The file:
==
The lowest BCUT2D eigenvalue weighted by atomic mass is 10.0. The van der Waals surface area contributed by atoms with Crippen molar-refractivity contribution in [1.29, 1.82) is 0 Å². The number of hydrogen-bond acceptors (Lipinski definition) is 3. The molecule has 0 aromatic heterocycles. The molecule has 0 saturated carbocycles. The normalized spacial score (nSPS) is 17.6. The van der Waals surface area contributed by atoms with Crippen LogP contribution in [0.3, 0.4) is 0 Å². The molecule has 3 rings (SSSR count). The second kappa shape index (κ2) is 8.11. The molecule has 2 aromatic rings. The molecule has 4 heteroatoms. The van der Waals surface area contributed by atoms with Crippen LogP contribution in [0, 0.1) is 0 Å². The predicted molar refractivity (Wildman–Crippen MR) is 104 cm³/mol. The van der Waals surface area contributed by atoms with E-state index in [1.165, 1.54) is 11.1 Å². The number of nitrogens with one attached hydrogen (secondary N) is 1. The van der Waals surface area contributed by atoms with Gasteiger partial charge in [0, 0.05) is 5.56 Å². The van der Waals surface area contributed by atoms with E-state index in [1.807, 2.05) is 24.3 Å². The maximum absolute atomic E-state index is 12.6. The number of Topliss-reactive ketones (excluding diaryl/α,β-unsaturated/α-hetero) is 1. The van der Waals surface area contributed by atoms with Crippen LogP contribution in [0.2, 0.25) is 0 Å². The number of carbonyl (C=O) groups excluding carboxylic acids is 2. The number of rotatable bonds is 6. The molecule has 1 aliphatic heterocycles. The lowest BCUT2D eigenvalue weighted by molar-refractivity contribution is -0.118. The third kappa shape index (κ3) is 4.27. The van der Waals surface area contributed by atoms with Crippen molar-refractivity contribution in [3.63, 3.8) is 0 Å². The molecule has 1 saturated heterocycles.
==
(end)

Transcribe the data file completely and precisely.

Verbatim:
The lowest BCUT2D eigenvalue weighted by atomic mass is 10.0. The van der Waals surface area contributed by atoms with Crippen molar-refractivity contribution in [1.29, 1.82) is 0 Å². The number of hydrogen-bond acceptors (Lipinski definition) is 3. The molecule has 0 aromatic heterocycles. The molecule has 0 saturated carbocycles. The normalized spacial score (nSPS) is 17.6. The van der Waals surface area contributed by atoms with Crippen LogP contribution in [0.3, 0.4) is 0 Å². The molecule has 3 rings (SSSR count). The second kappa shape index (κ2) is 8.11. The molecule has 2 aromatic rings. The molecule has 4 heteroatoms. The van der Waals surface area contributed by atoms with Crippen LogP contribution in [0, 0.1) is 0 Å². The predicted molar refractivity (Wildman–Crippen MR) is 104 cm³/mol. The van der Waals surface area contributed by atoms with E-state index in [1.165, 1.54) is 11.1 Å². The number of nitrogens with one attached hydrogen (secondary N) is 1. The van der Waals surface area contributed by atoms with Gasteiger partial charge in [0, 0.05) is 5.56 Å². The van der Waals surface area contributed by atoms with E-state index in [1.807, 2.05) is 24.3 Å². The maximum absolute atomic E-state index is 12.6. The number of Topliss-reactive ketones (excluding diaryl/α,β-unsaturated/α-hetero) is 1. The van der Waals surface area contributed by atoms with Crippen LogP contribution in [0.2, 0.25) is 0 Å². The number of carbonyl (C=O) groups excluding carboxylic acids is 2. The number of rotatable bonds is 6. The molecule has 1 aliphatic heterocycles. The lowest BCUT2D eigenvalue weighted by molar-refractivity contribution is -0.118. The third kappa shape index (κ3) is 4.27. The van der Waals surface area contributed by atoms with Crippen molar-refractivity contribution in [3.63, 3.8) is 0 Å². The molecule has 1 saturated heterocycles.